Businesses in England and Wales that allow under-18s to use sunbeds risk being fined up to £20,000 under new legislation.
The Sunbed (Regulation) Act 2010 stops young people using sunbeds in places including salons, gyms and hotels.
However, there will be no requirement for businesses to ask for ID, or to keep a register of customers.
Cancer experts said the move would help protect children from developing skin cancer in later life.
Figures show that, on average, 6% of 11 to 17-year-olds in England use sunbeds, rising to 50% of 15 to 17-year-olds girls in Liverpool and Sunderland.
Data published by Cancer Research UK earlier this week showed more than two people under the age of 35 are diagnosed with malignant melanoma - the deadliest form of skin cancer - every day in the UK.
It will be up to local authorities to decide how to check businesses are complying with the law, using measures such as unannounced spot-checks or pre-planned visits.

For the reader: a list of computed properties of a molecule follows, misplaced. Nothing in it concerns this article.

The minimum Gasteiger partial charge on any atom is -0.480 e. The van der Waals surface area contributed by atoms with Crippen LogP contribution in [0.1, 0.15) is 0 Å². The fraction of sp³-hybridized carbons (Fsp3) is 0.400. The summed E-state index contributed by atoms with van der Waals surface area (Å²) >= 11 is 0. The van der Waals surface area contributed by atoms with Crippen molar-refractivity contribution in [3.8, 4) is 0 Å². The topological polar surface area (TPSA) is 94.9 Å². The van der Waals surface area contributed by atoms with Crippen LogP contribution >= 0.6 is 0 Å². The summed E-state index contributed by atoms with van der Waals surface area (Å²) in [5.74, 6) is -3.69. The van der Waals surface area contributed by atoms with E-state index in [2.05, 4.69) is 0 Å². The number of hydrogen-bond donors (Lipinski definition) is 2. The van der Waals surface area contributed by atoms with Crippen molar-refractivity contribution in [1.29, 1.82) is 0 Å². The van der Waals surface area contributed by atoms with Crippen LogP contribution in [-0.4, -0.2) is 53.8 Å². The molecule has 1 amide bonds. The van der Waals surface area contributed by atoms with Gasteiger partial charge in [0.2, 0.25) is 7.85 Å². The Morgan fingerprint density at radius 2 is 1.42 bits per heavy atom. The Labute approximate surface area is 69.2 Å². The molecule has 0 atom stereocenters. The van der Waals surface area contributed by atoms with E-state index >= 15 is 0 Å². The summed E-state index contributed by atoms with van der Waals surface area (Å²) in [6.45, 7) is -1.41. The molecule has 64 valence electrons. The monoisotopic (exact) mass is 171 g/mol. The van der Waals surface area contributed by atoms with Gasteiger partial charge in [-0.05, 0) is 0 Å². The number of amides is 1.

Members of the public will also be able to report concerns over a business allowing children and adolescents to use sunbeds.
The Chartered Institute of Environmental Health (CIEH) said the ban would help protect young people, but said it did not go far enough.
It called for similar measures to those in Wales, where use of unsupervised machines is also banned and businesses are required to provide health information and protective eyewear to customers.
Andrew Griffiths of the CIEH, said: "We are extremely pleased to see the Act coming into force and believe it will give valuable protection to young people who are particularly vulnerable when it comes to contracting skin cancer."
Scotland banned under-18 sunbed use in 2008. The Northern Ireland Assembly has also proposed a ban.
Announcing the English legislative change, public health minister Anne Milton said: "This new law will go some way to help reduce one of the biggest cancers among 15 to 24-year-olds.
"We want to protect under-18s from the dangers of sunbeds and reduce the number of young people getting skin cancer."
Cancer Research UK's director of policy, Sarah Woolnough, said: "The World Health Organization has classified sunbed use in its highest risk category for cancer, alongside tobacco.
"We encourage people to take care in the sun and avoid using sunbeds."
Dr Elizabeth Rapley, from the Institute of Cancer Research, added: "Using sunbeds under the age of 35 increases the risk of developing malignant melanoma by 75%.
"This law will go a long way to protecting children from developing malignant melanoma in later life."